Fighting continued in the rebel-held Eastern Ghouta area of Syria during the first daily five-hour “pause” ordered by the government’s ally Russia.
Activists said there were government air and artillery strikes, while Russia said rebels had shelled a “humanitarian corridor” meant to let civilians leave.
As a result, there were no UN aid deliveries or medical evacuations.
Some 393,000 people are trapped in the enclave near Damascus, which has been besieged by the government since 2013.
Medics say more than 500 people have been killed since the government intensified its bombardment nine days ago in an attempt to retake the enclave.
At least six civilians were killed on Tuesday, the UK-based Syrian Observatory for Human Rights (SOHR) said – two of them during the five-hour ceasefire window.
Russia’s defence ministry, meanwhile, said rebels in the Eastern Ghouta “went on the offensive” during the pause, including attacking government positions in two settlements.
As the truce broke down, France and Britain urged Russia to use its influence over Syrian President Bashar al-Assad to secure a 30-day ceasefire covering the whole country, as demanded by the UN Security Council on Saturday.
“Russia is one of the only actors that can get the regime to implement the resolution,” French Foreign Minister Jean-Yves Le Drian told his Russian counterpart Sergei Lavrov in Moscow. UK Minister of State for Europe and the Americas Sir Alan Duncan gave a similar message to the Russian ambassador in London.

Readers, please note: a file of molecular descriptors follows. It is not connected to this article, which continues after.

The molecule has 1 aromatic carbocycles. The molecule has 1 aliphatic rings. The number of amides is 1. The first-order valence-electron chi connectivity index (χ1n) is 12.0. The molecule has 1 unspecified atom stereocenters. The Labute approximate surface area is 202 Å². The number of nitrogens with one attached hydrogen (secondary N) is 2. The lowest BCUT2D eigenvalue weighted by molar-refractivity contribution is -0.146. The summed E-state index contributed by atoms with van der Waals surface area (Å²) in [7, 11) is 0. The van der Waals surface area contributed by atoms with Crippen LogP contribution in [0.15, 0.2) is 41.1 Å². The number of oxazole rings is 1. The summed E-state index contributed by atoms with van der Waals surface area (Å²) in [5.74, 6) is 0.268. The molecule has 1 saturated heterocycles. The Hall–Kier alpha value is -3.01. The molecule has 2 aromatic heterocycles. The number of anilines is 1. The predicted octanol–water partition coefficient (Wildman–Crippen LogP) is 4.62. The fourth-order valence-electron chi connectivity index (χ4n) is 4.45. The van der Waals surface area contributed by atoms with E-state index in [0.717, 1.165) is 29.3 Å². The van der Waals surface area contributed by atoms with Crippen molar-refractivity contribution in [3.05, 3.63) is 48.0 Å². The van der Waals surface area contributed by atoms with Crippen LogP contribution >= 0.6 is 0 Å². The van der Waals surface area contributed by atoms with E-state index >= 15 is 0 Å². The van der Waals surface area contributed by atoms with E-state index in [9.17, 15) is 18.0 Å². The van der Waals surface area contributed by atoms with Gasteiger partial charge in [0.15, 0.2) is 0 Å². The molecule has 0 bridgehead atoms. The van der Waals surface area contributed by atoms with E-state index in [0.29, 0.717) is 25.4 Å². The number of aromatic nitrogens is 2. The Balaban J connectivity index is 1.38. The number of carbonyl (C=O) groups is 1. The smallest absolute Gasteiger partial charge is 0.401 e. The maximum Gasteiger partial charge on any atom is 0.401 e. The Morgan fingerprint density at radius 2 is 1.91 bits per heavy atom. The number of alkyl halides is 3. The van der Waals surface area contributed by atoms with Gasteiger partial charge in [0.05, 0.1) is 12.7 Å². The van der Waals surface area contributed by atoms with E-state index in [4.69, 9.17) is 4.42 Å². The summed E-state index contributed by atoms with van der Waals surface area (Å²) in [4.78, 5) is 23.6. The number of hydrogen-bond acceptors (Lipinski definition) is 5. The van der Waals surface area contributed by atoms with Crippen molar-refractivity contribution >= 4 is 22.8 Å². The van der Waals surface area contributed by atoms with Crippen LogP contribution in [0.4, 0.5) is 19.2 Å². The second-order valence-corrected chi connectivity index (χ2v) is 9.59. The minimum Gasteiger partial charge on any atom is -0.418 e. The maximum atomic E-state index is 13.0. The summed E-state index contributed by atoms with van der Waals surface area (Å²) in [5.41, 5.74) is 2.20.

What is happening on the ground?
Fighting was reported by monitors including the UN after the Russian-ordered pause began at 09:00 (07:00 GMT) on Tuesday.
The situation meant that humanitarian convoys could not go in, and medical evacuees could not come out, UN officials said.
The World Health Organization said it had a list of more than 1,000 critically sick and wounded people who urgently needed to be evacuated.
The situation in the Eastern Ghouta was comparatively calm early on Tuesday. However, a man was killed by shellfire in the rebel-held town of Douma before the pause started, according to SOHR.
The monitoring group also reported a number of violations in the five hours that followed, including air strikes by government planes and helicopters, and artillery shelling in the town of Jisrin that killed two people, including a child. Another child was reported to have been killed in Misraba after the truce ended.
The Syrian state news agency, Sana, reported that “terrorists” had shelled the route of the humanitarian corridor leading to the government-controlled al-Wafideen checkpoint, which is north-east of Douma, and were using “human shields”.